There was a big social aspect of this race. The day before I came to pick up my race number and met for a coffee with Adam, not long after Alan joined us and we went to the event village where I bought lots of 2xu stuff (including my first wetsuit, for my second ever triathlon in June!). Then I met Alan’s friends Alechia and Carel and we went for obligatory fish and chips. On the day of the event I met with Derrick at the station and we went together to the bag drop. Saw him twice on the course too which was great as the second time I saw him was after my cramps hit me and I was struggling, he came to give me a hug which lifted up my spirits a little bit!
There was my girl Raissa just after 30km mark with her camera, was so good to see her. I must have looked horrible at that stage but when she asked me if I want a photo, I went through a very quick transformation and for 5 seconds went from miserable to smiling and posing for the photo. There also were 2 big cheering stations on 23 and 35km, was great to see running friends and boy, the second cheer point gave me back my power! AT that stage I was in pain and struggling to send any energy to my legs, running/hobbling…but when I saw Yvette screaming and running few metres with me recording it on camera I got my power back and went from running 8:40min/km to 6:40min/km to finish on 5:35min/km for the last stretch. Where was that energy before? I don’t know. What I do know it is great to see friends and it can give you wings to fly even when you thought you have nothing left in the tank.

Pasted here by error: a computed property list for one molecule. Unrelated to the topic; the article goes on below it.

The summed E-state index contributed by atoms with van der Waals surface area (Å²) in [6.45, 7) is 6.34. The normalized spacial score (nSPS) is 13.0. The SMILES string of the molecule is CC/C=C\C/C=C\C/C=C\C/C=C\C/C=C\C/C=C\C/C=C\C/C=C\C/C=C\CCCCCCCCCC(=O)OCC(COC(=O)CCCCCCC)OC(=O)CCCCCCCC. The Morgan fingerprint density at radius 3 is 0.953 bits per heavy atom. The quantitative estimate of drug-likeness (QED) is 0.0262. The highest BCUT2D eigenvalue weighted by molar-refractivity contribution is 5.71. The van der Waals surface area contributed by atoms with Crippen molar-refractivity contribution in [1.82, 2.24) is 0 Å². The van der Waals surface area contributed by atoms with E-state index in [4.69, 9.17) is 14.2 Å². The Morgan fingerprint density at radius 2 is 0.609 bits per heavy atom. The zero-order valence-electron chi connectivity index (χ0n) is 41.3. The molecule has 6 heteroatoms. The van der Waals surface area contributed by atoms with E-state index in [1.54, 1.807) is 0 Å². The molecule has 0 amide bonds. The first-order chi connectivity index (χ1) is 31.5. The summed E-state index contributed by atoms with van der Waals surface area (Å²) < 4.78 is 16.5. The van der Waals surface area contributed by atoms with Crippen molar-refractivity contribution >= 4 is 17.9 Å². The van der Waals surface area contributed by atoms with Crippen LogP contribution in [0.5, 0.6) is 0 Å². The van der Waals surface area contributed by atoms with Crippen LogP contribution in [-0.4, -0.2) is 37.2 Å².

Goals So I didn’t get that under 4:30hr marathon time. But I still got a 7min PB, and this is great! My training wasn’t focused on speed really as my long term goal for this year is SVP100, 100km ultramarathon in August for my 30th birthday (shhh, let’s agree I’m 25 years old – never say more than 25! :D). I was a bit disappointed with my score but it was my own fault I got so tired on the second half. I went too fast at the beginning and that was my punishment. Lesson learnt.
Gear Made in China headband Kalenji trail running shorts (they have tiny pockets at the front and back where I put the candies in) ZeroPoint compression socks Asics Kayano 25 Running Shoes Caterpy Laces (so you don’t have to worry about stopping and fixing your laces while running) Race belt Runderwear Evossi racing vest (with my name on it) Garmin Forerunner 235
Summary There is something very humbling about running marathons for me. You cannot just wing it (at least at this stage of my running career I can’t). Preparation, not only physical but mental as well will leave it’s mark on your final result. Every time I run a marathon I learn something new, about myself and about running. It is a very special experience when you are left with your true self and it is only up to you if you will push through or resign and go back home. You have to find your ‘Why’, what drives you, why do you want to finish? Without a good why, when you are there with pain and your bare self you might not have the drive to finish. Find your why, and let it drive you.
Now onto the next challenge! Focus is on Race to the Tower (87km), my first ultramarathon in June!